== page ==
Hemingway's grandmother hangs in there

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You may think Ernest Hemingway's Birthplace, restored and operated by the Hemingway Foundation, is a finished project, but actually it's a work in progress. Photos of three paintings done by Hemingway's maternal grandmother, Caroline Hancock Hall?#34;enlarged to their original dimensions and framed by Paul Hamer of Frame Warehouse?#34;have just been added to the home's collection.

Virginia Cassin, foundation chair until last April when she turned the reins over to Allan Baldwin (she's vice chair now), is always on the lookout for things that make the home more authentic.

Reproductions won't do. First choice, of course, is the real thing?#34;actual objects that were in the home when Hemingway lived there, from 1899 to 1905. A growing number of these are on display in the house. Next best are antiques from the period, which Cassin has carefully collected over the years.

The efforts fall "between a treasure hunt and a detective story," says Cassin, who's developed relationships with Hemingway relatives and acquaintances, and always has her eye on the ball.

She believes passionately that recreating the home Hemingway knew from birth to 6 years old is essential to understanding him and his work. "Child psychologists tell us that by age 6 you are who you're always going to be. It's very special to think about the people who were here, the look of the place, attitudes of the family, art, music, religious soul of the house, or how you could go out the front door and practically be in the prairies, or go 10 minutes to the woods," says Cassin.

She's been at it since 1993, when her retirement as village clerk coincided with the purchase of the house. "People said, 'Ginny, you don't have anything to do.' I thought I'd spend of couple of years on it, but I'm still doing it," she says.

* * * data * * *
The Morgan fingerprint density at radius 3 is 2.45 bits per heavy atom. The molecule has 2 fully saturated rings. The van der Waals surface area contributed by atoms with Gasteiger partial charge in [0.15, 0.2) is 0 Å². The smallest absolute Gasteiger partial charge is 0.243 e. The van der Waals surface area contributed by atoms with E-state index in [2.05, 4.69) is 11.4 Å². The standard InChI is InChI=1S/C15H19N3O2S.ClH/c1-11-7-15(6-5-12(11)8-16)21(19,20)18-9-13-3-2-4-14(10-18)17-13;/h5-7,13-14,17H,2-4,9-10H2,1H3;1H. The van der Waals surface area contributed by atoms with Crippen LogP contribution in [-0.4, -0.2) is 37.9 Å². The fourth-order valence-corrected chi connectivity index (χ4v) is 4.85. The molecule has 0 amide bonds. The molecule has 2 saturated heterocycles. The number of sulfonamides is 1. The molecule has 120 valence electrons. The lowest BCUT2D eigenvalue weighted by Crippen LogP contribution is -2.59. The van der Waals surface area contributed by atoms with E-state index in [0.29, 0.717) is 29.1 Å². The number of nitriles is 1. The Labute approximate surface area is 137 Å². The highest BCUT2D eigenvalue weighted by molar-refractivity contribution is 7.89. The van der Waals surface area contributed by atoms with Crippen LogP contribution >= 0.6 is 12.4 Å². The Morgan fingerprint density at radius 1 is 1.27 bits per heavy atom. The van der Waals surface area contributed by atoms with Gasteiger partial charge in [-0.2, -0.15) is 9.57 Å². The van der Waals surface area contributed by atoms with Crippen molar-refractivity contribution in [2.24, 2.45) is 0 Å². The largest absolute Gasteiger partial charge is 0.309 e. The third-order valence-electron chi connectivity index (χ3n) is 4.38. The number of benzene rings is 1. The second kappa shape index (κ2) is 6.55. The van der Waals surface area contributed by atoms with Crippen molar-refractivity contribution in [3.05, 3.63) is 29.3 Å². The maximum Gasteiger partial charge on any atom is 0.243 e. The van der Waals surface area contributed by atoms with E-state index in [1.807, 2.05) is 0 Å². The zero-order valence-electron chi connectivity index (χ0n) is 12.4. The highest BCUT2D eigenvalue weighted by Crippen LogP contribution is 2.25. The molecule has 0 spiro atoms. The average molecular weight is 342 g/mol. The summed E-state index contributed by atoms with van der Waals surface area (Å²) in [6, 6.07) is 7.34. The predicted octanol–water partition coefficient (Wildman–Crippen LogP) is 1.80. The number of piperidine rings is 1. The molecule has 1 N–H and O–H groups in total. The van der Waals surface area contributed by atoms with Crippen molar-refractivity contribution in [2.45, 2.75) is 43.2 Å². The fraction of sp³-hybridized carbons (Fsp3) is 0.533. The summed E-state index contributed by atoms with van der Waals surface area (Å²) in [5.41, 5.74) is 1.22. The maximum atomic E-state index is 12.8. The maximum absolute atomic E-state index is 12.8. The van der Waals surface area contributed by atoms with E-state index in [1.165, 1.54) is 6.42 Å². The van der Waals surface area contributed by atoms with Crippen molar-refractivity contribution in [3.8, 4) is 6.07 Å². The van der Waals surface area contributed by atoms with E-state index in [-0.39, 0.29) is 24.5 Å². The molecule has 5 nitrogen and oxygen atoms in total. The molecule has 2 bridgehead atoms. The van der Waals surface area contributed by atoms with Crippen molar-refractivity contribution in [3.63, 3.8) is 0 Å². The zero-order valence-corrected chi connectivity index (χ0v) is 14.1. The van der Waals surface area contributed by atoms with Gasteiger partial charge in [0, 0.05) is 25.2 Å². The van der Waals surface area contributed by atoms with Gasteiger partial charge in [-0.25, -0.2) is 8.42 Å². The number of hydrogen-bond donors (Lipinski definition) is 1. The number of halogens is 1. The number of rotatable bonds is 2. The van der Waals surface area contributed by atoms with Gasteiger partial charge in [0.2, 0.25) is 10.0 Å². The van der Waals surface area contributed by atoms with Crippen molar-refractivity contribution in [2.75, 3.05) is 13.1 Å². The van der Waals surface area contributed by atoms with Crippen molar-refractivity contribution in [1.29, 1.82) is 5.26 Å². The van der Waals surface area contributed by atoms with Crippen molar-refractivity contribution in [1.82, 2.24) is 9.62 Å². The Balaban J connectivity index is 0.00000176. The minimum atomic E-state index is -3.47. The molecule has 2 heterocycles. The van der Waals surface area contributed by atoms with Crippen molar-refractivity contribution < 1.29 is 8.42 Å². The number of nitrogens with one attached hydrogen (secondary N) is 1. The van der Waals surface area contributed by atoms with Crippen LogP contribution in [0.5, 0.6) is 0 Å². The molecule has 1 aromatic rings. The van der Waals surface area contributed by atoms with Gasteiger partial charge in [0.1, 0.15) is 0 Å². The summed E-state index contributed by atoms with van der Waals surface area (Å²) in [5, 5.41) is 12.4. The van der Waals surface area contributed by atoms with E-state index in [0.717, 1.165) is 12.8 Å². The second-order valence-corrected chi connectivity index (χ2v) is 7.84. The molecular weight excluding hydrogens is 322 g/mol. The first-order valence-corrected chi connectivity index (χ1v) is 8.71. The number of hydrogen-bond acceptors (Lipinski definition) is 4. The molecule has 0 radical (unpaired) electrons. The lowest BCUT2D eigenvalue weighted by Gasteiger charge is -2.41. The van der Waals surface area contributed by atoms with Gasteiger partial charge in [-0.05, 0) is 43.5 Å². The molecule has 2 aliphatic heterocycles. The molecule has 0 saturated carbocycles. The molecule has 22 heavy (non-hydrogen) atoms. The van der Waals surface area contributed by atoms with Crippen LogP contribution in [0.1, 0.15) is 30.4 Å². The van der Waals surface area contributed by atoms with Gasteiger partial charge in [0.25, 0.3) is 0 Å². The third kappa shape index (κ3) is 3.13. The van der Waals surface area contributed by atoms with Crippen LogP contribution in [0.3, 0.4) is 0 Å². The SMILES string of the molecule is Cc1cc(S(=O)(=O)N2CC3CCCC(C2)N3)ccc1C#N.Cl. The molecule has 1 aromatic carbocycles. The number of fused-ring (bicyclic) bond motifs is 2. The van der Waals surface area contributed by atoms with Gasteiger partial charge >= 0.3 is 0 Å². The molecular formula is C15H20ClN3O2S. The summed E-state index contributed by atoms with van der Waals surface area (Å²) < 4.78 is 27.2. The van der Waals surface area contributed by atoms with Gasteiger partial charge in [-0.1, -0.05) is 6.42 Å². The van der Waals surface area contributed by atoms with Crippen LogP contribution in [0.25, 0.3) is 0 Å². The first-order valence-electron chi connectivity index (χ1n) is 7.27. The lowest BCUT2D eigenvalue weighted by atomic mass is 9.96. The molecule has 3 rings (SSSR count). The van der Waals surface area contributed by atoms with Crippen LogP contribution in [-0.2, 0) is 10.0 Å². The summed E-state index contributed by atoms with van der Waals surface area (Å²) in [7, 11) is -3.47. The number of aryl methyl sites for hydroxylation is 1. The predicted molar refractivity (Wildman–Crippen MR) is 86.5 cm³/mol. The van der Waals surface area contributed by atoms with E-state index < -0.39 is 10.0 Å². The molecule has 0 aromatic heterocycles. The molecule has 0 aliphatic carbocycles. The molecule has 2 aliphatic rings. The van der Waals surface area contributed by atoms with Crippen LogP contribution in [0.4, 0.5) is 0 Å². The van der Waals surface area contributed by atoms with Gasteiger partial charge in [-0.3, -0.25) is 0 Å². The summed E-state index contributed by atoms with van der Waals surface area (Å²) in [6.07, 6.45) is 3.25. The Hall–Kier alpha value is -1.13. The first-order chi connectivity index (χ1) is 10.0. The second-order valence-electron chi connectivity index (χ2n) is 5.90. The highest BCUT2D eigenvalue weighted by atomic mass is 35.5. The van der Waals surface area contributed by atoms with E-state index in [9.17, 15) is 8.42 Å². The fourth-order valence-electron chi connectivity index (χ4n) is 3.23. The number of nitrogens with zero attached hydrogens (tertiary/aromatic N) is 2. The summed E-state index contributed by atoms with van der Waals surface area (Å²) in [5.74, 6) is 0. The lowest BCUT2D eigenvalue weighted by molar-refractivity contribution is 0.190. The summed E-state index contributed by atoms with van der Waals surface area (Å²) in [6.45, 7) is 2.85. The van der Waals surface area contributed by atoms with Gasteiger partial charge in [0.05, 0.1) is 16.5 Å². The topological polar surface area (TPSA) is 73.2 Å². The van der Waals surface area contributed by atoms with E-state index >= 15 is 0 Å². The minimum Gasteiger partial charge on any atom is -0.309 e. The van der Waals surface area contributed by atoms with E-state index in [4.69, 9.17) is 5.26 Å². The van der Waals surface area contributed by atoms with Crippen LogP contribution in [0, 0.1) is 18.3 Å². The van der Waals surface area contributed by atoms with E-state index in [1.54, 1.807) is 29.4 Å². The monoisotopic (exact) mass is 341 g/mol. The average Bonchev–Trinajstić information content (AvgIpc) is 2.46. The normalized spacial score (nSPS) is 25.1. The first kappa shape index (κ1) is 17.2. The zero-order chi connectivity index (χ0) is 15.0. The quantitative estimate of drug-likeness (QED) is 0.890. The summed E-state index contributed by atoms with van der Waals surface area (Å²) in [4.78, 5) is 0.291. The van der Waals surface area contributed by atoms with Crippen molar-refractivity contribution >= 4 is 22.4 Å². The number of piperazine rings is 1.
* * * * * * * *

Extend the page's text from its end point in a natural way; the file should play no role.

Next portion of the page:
The birthplace gets about 6,000 visitors a year, from all over the world.

It was built by Caroline and Ernest Hall, parents of Hemingway's mother Grace, in 1890. Caroline was "a lovely singer, poet and painter," says Cassin, and "filled the house full of her paintings." She died in 1895.

Hemingway's father Clarence grew up across the street. After Grace and Clarence married, they moved in with her widowed father, and stayed until he died and the house was sold.

Cassin managed to acquire photos of two of Caroline's paintings a while back, and those were enlarged, framed and hung. But when she learned that many of the paintings went to Caroline's sister, Annie, she began looking for Annie's relatives. Hemingway's nephew led her to Annie's granddaughter, who lives in a retirement home in California. Sure enough, she had three of the paintings?#34;landscapes, like the first two?#34;and provided photos of them so copies could be made.

Hamer offered to frame them as a donation, using archival backing and ornate, Victorian-style, Larson-Juhl frames. He's got a Hemingway connection of his own?#34;his great aunt was friends with Ernest's sisters?#34;and believes Hemingway doesn't always get the attention he deserves.

"They've got some really thrilling things, incredible stuff over there [at the birthplace]," says Hamer, adding that he'd like to see Oak Park "recognize Hemingway's importance. He gets short shrift around here."

Two of the new pictures are already in place, and the third will be up soon. Cassin is turning her attention to the parlor fireplace tiles. There's always more to do.

"It's been such a privilege and opportunity to put together such a wonderful world treasure," she says.

Hemingway's Birthplace, 339 N. Oak Park Ave., is open for tours every day. Call 848-2222 or see www.ehfop.org for more information.

?#34;Laura Stuart

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